Novel online research tools pop up constantly and they are slowly but surely finding their way into research culture. A culture that grew after the first scientific revolution some 300 years ago and that has brought humanity quite far is on the verge of its second profound metamorphosis. It is likely that the way that researchers publish, assesses impact, communicate, and collaborate will change more within the next 20 years than it did in the last 200.
Picture a situation in which scientists would be able to publish all their thoughts, results, conclusions, data, and such as they occur, openly and widely available to everybody. The Internet already provides the necessary tools that could make this possible (microblogs, blogs, wikis, etc.). But driven by an aged incentive system most researchers neglect to do so.
Moreover, picture a scientific culture in which researchers could be in the situation of doing so with the assurance that they will be credited appropriately. Examples for this could be citable data and blogs or research results that show how an idea developed into an experiment and a publication.
Imagine the potential for interactions between researchers. Knowledge could flow quickly, regardless of institutions and personal networks. Research results could be published as they occur. There would be no need to wait until results are complete enough to support a full paper or book. What sounds like far future is actually already happening in some distinct areas of research. Yet, most scientific fields still have a long way ahead of them.
Similarly, if projects were to be stopped, negative or small findings could be published in blog posts or other low threshold publications. These findings could therefore still contribute to the scientific knowledge process. Today, negative results are often dismissed and thus the entire knowledge created in such a research project is not available to anyone. Someone else might start a similar project running into the same problem that stopped the first project simply because the first project never published an explanation of its failure. This is especially drastic in medicine where the publication of negative results could literally save lives.
The above reflects the notions presented in our latest book, entitled Opening Science: The Evolving Guide on How the Internet is Changing Research, Collaboration and Scholarly Publishing. As of today, it features 26 contributions from scholars working in the realms of Open Science and Science 2.0. It is published both by Springer and under a CC BY license.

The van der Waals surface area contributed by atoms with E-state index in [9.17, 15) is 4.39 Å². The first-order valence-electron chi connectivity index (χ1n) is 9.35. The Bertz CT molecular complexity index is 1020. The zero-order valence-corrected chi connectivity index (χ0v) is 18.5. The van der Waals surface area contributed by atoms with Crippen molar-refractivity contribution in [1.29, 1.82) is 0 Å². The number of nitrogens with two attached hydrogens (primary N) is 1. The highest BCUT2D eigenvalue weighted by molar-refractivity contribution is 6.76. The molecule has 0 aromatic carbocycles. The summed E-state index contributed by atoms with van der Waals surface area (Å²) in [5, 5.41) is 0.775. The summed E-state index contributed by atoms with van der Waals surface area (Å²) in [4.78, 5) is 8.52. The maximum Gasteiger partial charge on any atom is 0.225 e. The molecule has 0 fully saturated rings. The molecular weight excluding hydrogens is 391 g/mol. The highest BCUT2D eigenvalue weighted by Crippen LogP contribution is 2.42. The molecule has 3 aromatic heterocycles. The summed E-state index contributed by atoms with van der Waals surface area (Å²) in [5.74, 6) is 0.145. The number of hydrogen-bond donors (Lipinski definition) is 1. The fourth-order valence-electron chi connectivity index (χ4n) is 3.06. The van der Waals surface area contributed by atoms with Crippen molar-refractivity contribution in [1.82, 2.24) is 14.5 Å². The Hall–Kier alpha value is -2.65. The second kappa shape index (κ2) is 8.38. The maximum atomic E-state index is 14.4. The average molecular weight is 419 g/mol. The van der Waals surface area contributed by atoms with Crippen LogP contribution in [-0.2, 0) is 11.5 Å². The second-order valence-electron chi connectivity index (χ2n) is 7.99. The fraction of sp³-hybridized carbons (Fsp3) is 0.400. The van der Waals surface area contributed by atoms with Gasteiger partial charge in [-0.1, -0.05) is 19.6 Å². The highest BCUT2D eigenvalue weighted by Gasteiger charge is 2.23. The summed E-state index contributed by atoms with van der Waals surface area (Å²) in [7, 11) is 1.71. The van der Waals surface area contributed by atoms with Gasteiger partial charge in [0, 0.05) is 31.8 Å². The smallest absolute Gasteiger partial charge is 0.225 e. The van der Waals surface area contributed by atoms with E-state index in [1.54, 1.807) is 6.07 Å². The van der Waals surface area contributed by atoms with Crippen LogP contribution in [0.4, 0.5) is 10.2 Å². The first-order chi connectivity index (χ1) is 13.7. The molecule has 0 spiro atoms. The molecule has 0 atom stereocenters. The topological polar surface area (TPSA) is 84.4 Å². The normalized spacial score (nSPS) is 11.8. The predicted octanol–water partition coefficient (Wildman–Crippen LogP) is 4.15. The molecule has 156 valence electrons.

This choice of publication format reflects a research environment that is becoming more and more dynamic. Today, texts might get updated and corrected often. We wanted to feature this trend not only as a topic within the book but also as a functionality of the book. In doing that we hope that the book will grow over time and topics that are not covered yet will get written and included into the collection and topics that change will receive the needed updates to keep the book current. All EuroScientist readers interested in the changing nature of research are invited to become a contributor to the project using the online editor, which is based on GitHub.
It remains unclear how fast the research environment is adapting but it is evident that it has to. Researchers who neglect current changes or simply ignore them might one day wake up wondering on why they missed out.
Sascha Friesike is a researcher at the Alexander von Humboldt Institute for Internet and Society, Berlin, Germany. His research interests are on innovation and creativity and how the Internet is changing science. See also Sascha Friesike’s exclusive interview.
Sönke Bartling is the head of work group personalised interventional onco-therapy at the German Cancer Research Center Heidelberg, Germany and is also affiliated with the Institute for Clinical Radiology and Nuclear Medicine, Mannheim University Medical Center Heidelberg University, Germany.
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